Learning football the Troup way

Published 12:41 am Saturday, June 16, 2018

By kevin eckleberry

Daily News

It was business as usual on the Troup High practice field, with dozens of players working to improve themselves under the watchful eyes of the coaches.

There was one big change on Friday morning, though.

The Troup players weren’t the ones receiving the instruction, rather they were the ones doing the coaching.

A youth football camp was held at Troup, with nearly 100 young players participating.

The instructors were Troup’s coaches, as well as a handful of the team’s players, including wide receiver Jamari Thrash, defensive end King Mwikuta, and numerous others.

Troup coach Tanner Glisson, who organized the camp, said it was a huge benefit for the players to be involved in the camp.

“It’s breakfast, lunch, everything is free,” Glisson said. “But it really helps us as much as it helps them. I’m talking about our kids, our varsity kids. Because they get to interact, they get to give back a little bit. That’s really good for our guys to be able to give back.”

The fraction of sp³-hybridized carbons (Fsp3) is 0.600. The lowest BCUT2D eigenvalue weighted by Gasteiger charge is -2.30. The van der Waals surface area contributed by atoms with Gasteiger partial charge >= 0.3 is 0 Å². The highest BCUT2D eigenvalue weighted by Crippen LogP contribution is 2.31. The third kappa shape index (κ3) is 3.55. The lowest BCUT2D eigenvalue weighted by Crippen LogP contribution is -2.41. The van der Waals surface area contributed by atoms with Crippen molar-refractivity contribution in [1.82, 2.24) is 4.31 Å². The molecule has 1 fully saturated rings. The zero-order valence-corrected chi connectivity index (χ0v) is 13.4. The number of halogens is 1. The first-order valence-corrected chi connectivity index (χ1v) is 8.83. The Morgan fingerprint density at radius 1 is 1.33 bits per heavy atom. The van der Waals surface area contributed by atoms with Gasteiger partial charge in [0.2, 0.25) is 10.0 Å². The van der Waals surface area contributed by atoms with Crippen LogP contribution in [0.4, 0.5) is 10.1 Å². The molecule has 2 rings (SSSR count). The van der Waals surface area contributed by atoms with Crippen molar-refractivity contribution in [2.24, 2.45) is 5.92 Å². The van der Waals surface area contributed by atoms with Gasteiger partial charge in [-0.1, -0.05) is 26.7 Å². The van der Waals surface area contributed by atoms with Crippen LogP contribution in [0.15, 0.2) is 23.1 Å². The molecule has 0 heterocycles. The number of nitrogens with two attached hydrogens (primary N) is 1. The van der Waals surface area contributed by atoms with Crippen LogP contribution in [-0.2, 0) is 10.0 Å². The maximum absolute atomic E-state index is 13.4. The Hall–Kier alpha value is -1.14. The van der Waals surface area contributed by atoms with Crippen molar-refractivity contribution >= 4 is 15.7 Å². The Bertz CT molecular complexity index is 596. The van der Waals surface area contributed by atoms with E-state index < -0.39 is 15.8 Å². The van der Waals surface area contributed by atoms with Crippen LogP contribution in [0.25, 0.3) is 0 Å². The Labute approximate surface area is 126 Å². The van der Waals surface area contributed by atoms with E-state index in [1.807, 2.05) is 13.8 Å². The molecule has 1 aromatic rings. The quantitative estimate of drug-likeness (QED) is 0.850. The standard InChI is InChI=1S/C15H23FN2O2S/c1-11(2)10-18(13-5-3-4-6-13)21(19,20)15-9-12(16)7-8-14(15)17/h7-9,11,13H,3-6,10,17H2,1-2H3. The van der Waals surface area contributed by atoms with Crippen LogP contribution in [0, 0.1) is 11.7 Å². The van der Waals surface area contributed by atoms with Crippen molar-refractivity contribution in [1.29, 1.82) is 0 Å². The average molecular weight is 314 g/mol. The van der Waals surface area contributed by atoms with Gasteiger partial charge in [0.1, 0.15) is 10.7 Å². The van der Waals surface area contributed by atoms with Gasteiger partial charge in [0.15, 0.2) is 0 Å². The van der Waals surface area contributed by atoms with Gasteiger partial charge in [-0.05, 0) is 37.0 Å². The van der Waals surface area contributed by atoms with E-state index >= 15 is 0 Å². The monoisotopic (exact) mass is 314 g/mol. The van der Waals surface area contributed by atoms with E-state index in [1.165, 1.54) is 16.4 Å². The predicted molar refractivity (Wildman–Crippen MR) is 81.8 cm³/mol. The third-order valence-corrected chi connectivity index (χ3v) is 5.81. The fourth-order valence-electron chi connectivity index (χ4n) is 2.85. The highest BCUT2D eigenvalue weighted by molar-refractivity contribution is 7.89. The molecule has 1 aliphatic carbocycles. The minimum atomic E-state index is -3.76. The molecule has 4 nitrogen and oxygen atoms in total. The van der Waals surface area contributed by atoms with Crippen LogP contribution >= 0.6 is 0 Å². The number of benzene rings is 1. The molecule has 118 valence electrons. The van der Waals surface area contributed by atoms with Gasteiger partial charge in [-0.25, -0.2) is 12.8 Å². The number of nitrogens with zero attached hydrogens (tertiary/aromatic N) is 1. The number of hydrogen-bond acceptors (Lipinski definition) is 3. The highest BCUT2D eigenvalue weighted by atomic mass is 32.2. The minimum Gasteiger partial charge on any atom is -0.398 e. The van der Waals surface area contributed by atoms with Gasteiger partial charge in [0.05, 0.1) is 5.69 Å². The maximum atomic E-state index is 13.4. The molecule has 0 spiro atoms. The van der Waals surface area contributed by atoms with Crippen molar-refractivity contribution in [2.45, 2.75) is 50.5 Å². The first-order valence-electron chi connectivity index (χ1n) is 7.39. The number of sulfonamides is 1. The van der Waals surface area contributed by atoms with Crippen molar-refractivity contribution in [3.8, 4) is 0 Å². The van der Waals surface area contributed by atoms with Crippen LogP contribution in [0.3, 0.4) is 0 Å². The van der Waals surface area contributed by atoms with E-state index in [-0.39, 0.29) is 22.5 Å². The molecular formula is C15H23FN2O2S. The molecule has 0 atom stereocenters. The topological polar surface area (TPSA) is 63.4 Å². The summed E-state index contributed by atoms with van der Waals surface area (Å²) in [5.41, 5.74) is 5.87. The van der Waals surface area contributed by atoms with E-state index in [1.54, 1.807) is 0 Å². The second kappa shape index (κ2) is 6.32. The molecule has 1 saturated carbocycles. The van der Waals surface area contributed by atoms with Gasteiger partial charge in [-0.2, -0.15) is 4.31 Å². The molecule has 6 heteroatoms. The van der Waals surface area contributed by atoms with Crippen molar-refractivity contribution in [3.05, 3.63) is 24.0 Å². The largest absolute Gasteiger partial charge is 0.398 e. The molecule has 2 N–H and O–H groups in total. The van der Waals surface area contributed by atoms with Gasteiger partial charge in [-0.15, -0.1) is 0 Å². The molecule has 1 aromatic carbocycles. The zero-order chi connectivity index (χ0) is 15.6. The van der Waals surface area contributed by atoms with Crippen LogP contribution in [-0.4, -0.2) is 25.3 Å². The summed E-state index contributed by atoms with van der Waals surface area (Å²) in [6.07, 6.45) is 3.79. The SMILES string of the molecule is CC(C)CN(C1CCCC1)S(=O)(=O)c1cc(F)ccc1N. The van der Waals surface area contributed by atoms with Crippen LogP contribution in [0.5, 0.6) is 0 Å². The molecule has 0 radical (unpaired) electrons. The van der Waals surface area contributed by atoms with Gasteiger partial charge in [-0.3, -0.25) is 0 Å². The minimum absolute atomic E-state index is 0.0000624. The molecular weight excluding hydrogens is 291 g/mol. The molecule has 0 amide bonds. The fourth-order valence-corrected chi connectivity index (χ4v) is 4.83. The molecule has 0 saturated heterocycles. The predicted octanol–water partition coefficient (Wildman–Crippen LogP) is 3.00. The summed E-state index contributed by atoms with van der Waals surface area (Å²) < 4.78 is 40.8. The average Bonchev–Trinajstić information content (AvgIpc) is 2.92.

As Glisson noted, there was no cost to the campers, and they received a meal at the beginning, and at the end of the camp.

Each of the players received a Troup jersey to wear during the camp, and for a few hours they went from station to station, working on every aspect of the game.

“We had kids here from Gardner Newman, from Long Cane, from Callaway,” Glisson said. “Our kids have a great time with it. We had a good time.”

When Glisson set the camp up, he wanted it be of value to the participants, so he made sure the main focus was on teaching, on making sure the players received some serious coaching.

“I learned that from Kirby Smart. If you’re going to get them in camp, work them,” Glisson said. “That’s what we try to do. I tell our coaches, every time they come to your group, give them at least one thing they can take with them, and hopefully they’ll keep coming back every year, and keep learning.”

Troup will host another camp on Monday in West Point, and it will also be free.

The hours will be from 8 a.m. until noon, and registration will take place on site the morning of the camp.

“If nothing else, it just shows the community we want to give back,” Glisson said. “And that’s important.”

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